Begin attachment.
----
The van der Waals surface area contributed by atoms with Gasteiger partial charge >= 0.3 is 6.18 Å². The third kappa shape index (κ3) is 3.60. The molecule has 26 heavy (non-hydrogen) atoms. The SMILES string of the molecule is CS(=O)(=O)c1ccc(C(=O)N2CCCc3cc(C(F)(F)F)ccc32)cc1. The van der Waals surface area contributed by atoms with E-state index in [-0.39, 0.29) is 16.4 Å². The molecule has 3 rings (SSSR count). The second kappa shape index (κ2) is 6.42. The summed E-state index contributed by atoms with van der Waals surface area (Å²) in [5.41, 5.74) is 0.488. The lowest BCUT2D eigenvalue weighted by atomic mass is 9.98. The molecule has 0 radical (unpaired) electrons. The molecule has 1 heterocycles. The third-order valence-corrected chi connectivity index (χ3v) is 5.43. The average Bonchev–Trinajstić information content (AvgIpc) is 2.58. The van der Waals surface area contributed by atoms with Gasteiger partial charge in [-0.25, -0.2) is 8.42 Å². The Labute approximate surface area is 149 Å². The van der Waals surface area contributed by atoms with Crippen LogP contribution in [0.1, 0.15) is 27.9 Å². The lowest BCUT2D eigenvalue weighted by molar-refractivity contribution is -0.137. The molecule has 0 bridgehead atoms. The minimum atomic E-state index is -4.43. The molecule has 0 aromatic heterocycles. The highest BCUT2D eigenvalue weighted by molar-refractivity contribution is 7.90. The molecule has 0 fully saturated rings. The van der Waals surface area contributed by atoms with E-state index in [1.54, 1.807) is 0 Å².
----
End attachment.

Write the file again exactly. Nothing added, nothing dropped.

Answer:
The van der Waals surface area contributed by atoms with Gasteiger partial charge >= 0.3 is 6.18 Å². The third kappa shape index (κ3) is 3.60. The molecule has 26 heavy (non-hydrogen) atoms. The SMILES string of the molecule is CS(=O)(=O)c1ccc(C(=O)N2CCCc3cc(C(F)(F)F)ccc32)cc1. The van der Waals surface area contributed by atoms with E-state index in [-0.39, 0.29) is 16.4 Å². The molecule has 3 rings (SSSR count). The second kappa shape index (κ2) is 6.42. The summed E-state index contributed by atoms with van der Waals surface area (Å²) in [5.41, 5.74) is 0.488. The lowest BCUT2D eigenvalue weighted by atomic mass is 9.98. The molecule has 0 radical (unpaired) electrons. The molecule has 1 heterocycles. The third-order valence-corrected chi connectivity index (χ3v) is 5.43. The average Bonchev–Trinajstić information content (AvgIpc) is 2.58. The van der Waals surface area contributed by atoms with Gasteiger partial charge in [-0.25, -0.2) is 8.42 Å². The Labute approximate surface area is 149 Å². The van der Waals surface area contributed by atoms with Crippen LogP contribution in [0.1, 0.15) is 27.9 Å². The lowest BCUT2D eigenvalue weighted by molar-refractivity contribution is -0.137. The molecule has 0 bridgehead atoms. The minimum atomic E-state index is -4.43. The molecule has 0 aromatic heterocycles. The highest BCUT2D eigenvalue weighted by molar-refractivity contribution is 7.90. The molecule has 0 fully saturated rings. The van der Waals surface area contributed by atoms with E-state index in [1.54, 1.807) is 0 Å².